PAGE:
By the 1990s Enver Hoxha was dead and things were changing in Albania. The Party still held precarious power, but the statues were being pulled down. And there were persistent rumours of a man, chosen for his physical likeness to Enver, who had been torn away from his own life, forced to undergo plastic surgery and put to work as a stand-in. But where was he now? In 1991 Lloyd Jones travelled through Albania in search of Shapallo.
This tantalising early masterpiece was greeted on its original publication as a triumph; later, controversy erupted as some critics challenged its imaginative approach. Now the jury is in: part travel narrative, part fable, Biografi is an inquiry into the nature of identity itself.
In tango, there are no wrong turns. But every dance begins with a backward step. This is where Louise and Schmidt’s story begins, with a backward step.
Louise and Schmidt meet in a small town in New Zealand during World War I. When locals are stirred to violence against Schmidt for his German name, he and Louise take refuge in a remote cave overlooking the ocean. There, humming Argentinian songs into her ear, he teaches her the intimate rhythms of the tango—the dance that will bind them forever.
Years later, in her restaurant in Wellington, Rosa, Schmidt’s granddaughter, tells Lionel the tale of her grandfather’s affair with Louise.
And she teaches him to dance.
‘Jones has solved something that’s notoriously difficult: how to write about music so that the words themselves express its character…it’s a wonderful, aching tale.’ — NZ Herald
A boy watches his mother hooked and reeled ashore by a fisherman.
A couple give up their seats on a bus for lovers soon to be parted.
A husband enters a world imagined by his wife and pretends to be the man she loves.
Lloyd Jones’s The Man in the Shed is a haunting collection of stories about family and longing. These extraordinary tales take conventional family life and tilt it sideways, delivering a memorable blend of the suburban and the surreal.
‘Jones writes with economy and lyricism and possesses a striking command of metaphor.’ — Age
The Book of Fame
In August 1905 a party of young men took ship for England. Among them: four farmers, two bootmakers and a boatbuilder. Bunny and Fats, Bubs and Massa and all the Georges and Billys. They set out from Auckland, never dreaming they would conquer the world. They were bound for fame.
The first game, in Devon, ‘played in golden farmlight: a surprising victory’. By December they were the ‘wonderful All Blacks’ who had beaten Yorkshire (40-nil), England (15-nil) and Ireland (15-nil). Englishmen stopped them in the streets. ‘Mr Gallaher. Mr Gallaher, sir. How does it feel to be famous?’ ‘The pyramids are famous, son.’ They were a tribe far from home, weary, bedazzled, a little lost—but the world showed them wonders.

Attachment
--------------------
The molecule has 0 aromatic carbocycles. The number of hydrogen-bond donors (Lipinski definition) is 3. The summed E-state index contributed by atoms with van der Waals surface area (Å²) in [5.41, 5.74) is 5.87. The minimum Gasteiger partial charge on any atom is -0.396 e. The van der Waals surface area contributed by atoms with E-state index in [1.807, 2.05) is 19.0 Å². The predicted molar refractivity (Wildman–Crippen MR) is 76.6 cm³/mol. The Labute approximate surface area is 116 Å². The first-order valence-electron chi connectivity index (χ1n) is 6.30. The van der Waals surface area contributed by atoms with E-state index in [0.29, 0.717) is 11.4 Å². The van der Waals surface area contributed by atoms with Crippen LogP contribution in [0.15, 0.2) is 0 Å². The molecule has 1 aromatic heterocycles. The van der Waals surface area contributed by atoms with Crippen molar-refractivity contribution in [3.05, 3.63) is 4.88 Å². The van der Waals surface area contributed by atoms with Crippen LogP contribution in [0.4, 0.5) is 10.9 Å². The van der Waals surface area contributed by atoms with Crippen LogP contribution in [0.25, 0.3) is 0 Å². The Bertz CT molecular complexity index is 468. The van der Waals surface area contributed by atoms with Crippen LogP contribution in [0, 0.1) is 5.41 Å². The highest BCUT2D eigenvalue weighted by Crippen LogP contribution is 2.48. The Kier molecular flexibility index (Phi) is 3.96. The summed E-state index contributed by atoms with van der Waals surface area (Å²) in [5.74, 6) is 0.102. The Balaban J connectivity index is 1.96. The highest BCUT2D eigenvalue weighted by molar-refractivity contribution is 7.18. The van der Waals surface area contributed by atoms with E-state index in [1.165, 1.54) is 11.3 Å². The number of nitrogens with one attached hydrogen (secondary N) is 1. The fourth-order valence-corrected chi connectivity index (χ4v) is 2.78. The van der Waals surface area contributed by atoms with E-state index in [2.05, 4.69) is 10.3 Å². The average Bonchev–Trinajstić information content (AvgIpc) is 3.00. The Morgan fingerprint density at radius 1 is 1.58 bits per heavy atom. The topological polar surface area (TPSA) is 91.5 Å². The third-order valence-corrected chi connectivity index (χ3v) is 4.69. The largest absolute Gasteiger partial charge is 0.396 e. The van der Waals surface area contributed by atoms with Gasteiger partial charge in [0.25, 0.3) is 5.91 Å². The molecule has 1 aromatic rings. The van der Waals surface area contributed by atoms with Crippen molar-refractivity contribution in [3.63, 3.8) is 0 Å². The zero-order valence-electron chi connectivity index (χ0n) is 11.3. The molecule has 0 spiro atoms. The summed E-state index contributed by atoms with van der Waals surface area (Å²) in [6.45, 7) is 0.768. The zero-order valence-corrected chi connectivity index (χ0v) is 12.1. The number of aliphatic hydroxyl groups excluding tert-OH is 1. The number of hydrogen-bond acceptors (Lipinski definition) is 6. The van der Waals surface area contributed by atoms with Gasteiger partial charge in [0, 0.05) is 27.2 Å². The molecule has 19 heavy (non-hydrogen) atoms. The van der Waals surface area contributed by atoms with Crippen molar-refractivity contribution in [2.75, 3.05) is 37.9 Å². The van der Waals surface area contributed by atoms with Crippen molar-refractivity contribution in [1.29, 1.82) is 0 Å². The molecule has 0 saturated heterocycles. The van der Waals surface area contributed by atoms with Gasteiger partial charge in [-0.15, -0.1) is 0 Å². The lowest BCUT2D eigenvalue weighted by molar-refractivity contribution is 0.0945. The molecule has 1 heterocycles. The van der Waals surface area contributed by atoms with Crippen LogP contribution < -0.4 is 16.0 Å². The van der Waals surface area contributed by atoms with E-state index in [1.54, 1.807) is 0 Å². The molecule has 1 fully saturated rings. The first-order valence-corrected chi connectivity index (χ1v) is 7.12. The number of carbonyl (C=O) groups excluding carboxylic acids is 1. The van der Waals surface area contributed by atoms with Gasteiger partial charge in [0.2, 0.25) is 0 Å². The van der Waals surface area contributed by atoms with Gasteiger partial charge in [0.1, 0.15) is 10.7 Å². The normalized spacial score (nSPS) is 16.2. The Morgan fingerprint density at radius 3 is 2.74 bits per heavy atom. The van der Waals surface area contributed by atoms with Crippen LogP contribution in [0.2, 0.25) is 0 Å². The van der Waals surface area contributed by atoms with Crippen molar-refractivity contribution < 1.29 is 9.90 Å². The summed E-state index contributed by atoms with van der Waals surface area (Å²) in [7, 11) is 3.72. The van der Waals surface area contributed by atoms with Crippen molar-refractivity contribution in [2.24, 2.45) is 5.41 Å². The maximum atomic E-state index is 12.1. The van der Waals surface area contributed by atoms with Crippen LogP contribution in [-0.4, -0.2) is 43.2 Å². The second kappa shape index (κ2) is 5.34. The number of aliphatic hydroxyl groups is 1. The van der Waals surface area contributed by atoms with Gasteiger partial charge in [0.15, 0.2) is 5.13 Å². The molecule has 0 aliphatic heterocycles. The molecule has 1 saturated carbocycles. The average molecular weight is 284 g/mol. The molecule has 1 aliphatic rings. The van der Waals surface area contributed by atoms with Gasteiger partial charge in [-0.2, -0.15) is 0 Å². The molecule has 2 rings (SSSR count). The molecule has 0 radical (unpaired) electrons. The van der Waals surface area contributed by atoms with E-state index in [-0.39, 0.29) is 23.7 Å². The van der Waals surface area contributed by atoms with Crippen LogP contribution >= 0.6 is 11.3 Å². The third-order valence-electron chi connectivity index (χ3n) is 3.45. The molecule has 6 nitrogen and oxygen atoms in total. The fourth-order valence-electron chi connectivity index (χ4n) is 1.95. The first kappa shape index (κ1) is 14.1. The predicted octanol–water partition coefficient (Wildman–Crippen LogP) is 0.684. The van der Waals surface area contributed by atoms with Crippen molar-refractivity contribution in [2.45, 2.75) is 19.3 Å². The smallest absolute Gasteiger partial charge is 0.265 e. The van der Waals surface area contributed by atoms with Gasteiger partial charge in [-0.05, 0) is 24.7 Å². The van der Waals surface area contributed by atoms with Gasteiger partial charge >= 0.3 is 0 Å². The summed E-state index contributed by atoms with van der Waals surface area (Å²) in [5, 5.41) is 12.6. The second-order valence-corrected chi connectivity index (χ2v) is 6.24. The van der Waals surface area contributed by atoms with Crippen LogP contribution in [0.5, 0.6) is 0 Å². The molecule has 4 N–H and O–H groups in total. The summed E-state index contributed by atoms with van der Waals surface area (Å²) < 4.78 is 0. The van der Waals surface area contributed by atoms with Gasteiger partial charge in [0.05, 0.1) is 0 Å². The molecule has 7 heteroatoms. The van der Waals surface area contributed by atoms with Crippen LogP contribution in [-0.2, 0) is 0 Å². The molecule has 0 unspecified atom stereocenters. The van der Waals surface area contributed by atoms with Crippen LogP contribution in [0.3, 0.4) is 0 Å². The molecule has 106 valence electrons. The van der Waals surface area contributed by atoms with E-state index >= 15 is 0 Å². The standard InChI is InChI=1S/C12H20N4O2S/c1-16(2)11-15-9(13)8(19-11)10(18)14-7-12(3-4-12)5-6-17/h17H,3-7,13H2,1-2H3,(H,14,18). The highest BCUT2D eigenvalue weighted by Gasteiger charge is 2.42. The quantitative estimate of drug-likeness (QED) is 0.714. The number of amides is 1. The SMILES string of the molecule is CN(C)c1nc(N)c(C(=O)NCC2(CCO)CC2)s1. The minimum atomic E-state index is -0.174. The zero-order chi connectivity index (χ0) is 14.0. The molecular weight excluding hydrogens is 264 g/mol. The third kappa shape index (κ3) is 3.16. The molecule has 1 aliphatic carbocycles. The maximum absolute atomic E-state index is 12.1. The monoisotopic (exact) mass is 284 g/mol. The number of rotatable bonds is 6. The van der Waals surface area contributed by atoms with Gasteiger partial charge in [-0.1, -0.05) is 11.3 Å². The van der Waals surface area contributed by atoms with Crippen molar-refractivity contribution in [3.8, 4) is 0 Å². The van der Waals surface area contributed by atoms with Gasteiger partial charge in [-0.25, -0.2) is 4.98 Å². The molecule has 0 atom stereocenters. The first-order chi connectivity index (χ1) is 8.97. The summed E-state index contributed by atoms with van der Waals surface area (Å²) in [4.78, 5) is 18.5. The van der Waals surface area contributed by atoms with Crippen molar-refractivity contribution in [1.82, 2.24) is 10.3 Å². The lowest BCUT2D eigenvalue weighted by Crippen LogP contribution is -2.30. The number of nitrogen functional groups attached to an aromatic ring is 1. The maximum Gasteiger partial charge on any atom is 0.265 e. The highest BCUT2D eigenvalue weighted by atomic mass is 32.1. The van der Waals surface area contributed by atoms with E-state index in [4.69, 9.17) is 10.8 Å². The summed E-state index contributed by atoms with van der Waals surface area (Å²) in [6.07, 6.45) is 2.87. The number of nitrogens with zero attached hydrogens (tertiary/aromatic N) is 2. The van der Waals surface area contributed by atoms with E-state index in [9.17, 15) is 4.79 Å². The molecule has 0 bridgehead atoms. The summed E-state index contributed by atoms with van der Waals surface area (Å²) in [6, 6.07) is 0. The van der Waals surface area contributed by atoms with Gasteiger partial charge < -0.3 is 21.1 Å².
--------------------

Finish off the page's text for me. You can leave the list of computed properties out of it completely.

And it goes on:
The world came to look at them, and they looked back: the Eiffel Tower, snow on Tierra del Fuego, English lords, Consommé Sarah Bernhardt. America! But years later, it was something else that remained indelible. A feeling shared, grave and simple, that survived all the acclaim.
In this singular melding of history and imagination, Lloyd Jones has created a work of great beauty and purity—a journey from innocence to celebrity; a story of loss and return.
You cannot pretend to read a book. Your eyes will give you away. So will your breathing. A person entranced by a book simply forgets to breathe. The house can catch alight and a reader deep in a book will not look up until the wallpaper is in flames.
After the trouble starts and the soldiers arrive on Matilda’s tropical island, only one white person stays behind. Mr Watts wears a red nose and pulls his wife around on a trolley. The kids call him Pop Eye. But there is no one else to teach them their lessons. Mr Watts begins to read aloud to the class from his battered copy of Great Expectations, a book by his friend Mr Dickens.
Soon Dickens’ hero Pip starts to come alive for Matilda. She writes his name in the sand and decorates it with shells. Pip becomes as real to her as her own mother, and the greatest friendship of her life has begun.
But Matilda is not the only one who believes in Pip. And, on an island at war, the power of the imagination can be a dangerously provocative thing.
‘Mister Pip is a rare, original and truly beautiful novel. It reminds us that every act of reading and telling is a transformation, and that stories, even painful ones, may carry possibilities of redemption.’ — Gail Jones